VANCOUVER — From the Peace Arch Border Crossing at the southern edge of Metro Vancouver, it’s a 90-minute straight shot down Interstate-5 to Seattle. But ideologically, it’s closer than that.
There has always been a kind of kinship between the great cities of the Pacific Northwest. Vancouver, Seattle and Portland have more in common than simply the Pacific Ocean and its moderate marine climate, the Cascade Mountains and vast evergreen forests. There’s a shared identity, a vibe.
“We have a lot of common values,” Omar Mawjee, who moved to Seattle from Vancouver five years ago to run a company that specializes in sports business analytics, told Sportsnet as Seattle was awarded a National Hockey League expansion team on Tuesday. “Whether it’s Portland, Seattle or Vancouver, I think they’re all open-minded, vibrant, multi-cultural communities that have shared common values. I think we can relate to one another. The geography makes it easy.
“But I think a lot of it is the Pacific Northwest fan, I think we have a chip on our shoulder because whether it’s Seattle or Vancouver, we’re kind of like the sporting outpost and maybe the (national) media doesn’t give our teams the credit they deserve. I think that’s something that binds us and why fans here are so loud and proud.”
There are obvious political differences between the places, never more so than right now at the federal level during the Trump Presidency. And you probably won’t find many British Columbians eager to trade their citizenship — or their healthcare — to become American.
There is very much a Canadian pride, but so is there American pride on the other side of the 49th parallel. This regional nationalism adds to the Pacific Northwest spirit. And it’s what instantly makes Seattle’s new hockey team the Vancouver Canucks’ biggest rival.
“The Pacific Northwest is unique and different than anywhere else,” Canucks’ owner Francesco Aquilini told Sportsnet. “Having a true regional rival west of the Rockies will be great for fans on both sides of the border. Most rivalries are born from playoff battles or intense match-ups. With Seattle, the rivalry will be there from Day 1, which will make it exciting for our fans.”
Pacific Northwest fans will travel.
Thousands move between Vancouver, Seattle and Portland to watch Major League Soccer, the only professional league that encompasses all three cities. The Cascadia Cup, a Northwest competition within MLS, is coveted by supporters of the Whitecaps, Sounders and Timbers.
Mawjee, whose Eventcorp firm has done work for the Canucks, previously worked for the Seattle Seahawks as managing director of regional marketing. He focussed on Vancouver and B.C. and said between 5,000 and 8,000 fans travel from Canada for Seahawks home games.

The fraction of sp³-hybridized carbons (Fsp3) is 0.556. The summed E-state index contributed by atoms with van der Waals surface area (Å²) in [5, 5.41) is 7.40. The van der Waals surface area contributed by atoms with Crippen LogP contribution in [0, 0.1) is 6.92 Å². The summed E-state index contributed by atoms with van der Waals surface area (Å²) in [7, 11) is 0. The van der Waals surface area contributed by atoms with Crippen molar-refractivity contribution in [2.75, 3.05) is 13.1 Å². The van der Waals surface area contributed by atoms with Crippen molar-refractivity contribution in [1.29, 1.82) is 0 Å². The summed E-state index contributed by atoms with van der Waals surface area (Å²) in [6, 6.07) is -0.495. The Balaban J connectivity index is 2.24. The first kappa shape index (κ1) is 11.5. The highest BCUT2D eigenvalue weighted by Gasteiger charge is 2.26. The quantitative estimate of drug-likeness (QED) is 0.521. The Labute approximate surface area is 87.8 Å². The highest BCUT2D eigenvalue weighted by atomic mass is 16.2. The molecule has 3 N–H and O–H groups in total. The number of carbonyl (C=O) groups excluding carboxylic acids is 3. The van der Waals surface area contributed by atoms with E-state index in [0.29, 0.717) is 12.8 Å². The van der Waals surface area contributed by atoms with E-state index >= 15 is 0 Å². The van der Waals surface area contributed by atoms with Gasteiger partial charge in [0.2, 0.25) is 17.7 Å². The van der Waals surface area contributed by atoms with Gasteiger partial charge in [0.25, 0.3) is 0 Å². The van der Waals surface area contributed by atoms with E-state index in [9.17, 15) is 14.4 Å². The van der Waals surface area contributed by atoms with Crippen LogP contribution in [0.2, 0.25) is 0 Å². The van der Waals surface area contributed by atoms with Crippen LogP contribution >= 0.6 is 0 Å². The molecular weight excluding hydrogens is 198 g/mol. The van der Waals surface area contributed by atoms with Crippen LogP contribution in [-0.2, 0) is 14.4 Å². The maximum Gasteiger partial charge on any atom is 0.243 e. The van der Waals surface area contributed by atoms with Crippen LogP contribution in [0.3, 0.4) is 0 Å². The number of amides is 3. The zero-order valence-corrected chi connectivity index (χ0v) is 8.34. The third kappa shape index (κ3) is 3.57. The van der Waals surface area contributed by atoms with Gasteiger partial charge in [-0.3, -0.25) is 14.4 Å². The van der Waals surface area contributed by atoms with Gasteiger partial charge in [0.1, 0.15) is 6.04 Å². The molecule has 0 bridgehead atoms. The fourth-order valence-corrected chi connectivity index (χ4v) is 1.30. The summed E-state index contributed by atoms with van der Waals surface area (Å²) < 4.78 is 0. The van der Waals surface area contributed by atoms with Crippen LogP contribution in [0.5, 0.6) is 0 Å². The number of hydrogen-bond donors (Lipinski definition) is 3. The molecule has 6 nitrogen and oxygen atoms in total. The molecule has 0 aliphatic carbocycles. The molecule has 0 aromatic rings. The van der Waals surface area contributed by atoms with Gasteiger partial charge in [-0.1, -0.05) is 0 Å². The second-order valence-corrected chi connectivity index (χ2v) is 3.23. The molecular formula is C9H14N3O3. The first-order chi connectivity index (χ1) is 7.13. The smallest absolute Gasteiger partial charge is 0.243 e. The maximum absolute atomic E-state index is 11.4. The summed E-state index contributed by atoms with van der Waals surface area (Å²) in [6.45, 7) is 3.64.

The Toronto Blue Jays feel like they’re playing in Canada when they visit Seattle.
“Just this weekend at the Seahawks game, you could see a lot of Canuck hats and Blue Jays hats,” Mawjee said. “The anecdotal evidence is there if you look at border wait times before Seahawks’ games.”
The Vancouver-Seattle rivalry in soccer has existed since the 1970s and the old North American Soccer League.
“I would say it’s going to be a bigger rivalry in hockey,” Mawjee said. “People are already talking smack. I think the fans here, they look at Vegas and some fans have told me: ‘In Year 1, we’re going to have a more talented team than your beloved Canucks.’ The rivalry isn’t going to take long to fester.”
Canucks rivalries have been largely temporary since Vancouver entered the NHL in 1970.
The Buffalo Sabres were the Canucks’ expansion cousins, but Vancouver-Buffalo was more of a curiosity than a rivalry.
Visits to Vancouver by the Toronto Maple Leafs and Montreal Canadiens make for lively viewing. But the rivalry is lopsided, driven on the West Coast mostly by resentment. The Maple Leafs and Canadiens have enough to hate about each other without trifling too much over the Canucks, whom they see twice a year.
The Canucks have Western Canadian rivalries with the Calgary Flames and Edmonton Oilers, but those have been diminished in recent years by the teams taking turns being awful and, as with Leafs-Canadiens, the Albertans’ greater sporting dislike for one another.
Playoff match-ups have created rivalries at times between Vancouver and Chicago, St. Louis, Los Angeles, even Minnesota. But those burned hot and briefly and all those other teams have better long-term dance partners than the Canucks.
And don’t even get us started on Boston-Vancouver. The Bruins were over that when they returned to the Stanley Cup Final two years after dusting the Canucks in 2011.
Seattle is different.
Seattle is permanent. Seattle is going to be a Vancouver rival forever. The games may not make the national television package on Hockey Day in Canada, but you can bet your last latte that fans of the Canucks will care more about playing Seattle than Ottawa.
Canucks corporate alumni are in charge of the Seattle franchise. Chief executive officer Tod Leiweke, before he became CEO of the Seawhawks and part-owner of the Tampa Bay Lightning, was executive vice-president of Canucks in the late 1990s. Leiweke has hired former Canucks chief operating officer Victor de Bonis. Another former Canuck VP of sales, John Rizzardini, is part of the Seattle group.
These guys know the hockey business and they know the Pacific Northwest.
“Having lived out east in Boston for eight years, I just think culturally the West Coast is a little different,” Canucks general manager Jim Benning, whose off-season home is outside Portland, said. “Along the West Coast, hockey fans are smart and are good hockey fans and I think they’ll support NHL teams.
“Seattle is a good sports town. I think it’s going to be a fierce rivalry through the years. Our fans will have a team they can hate, and so will theirs.”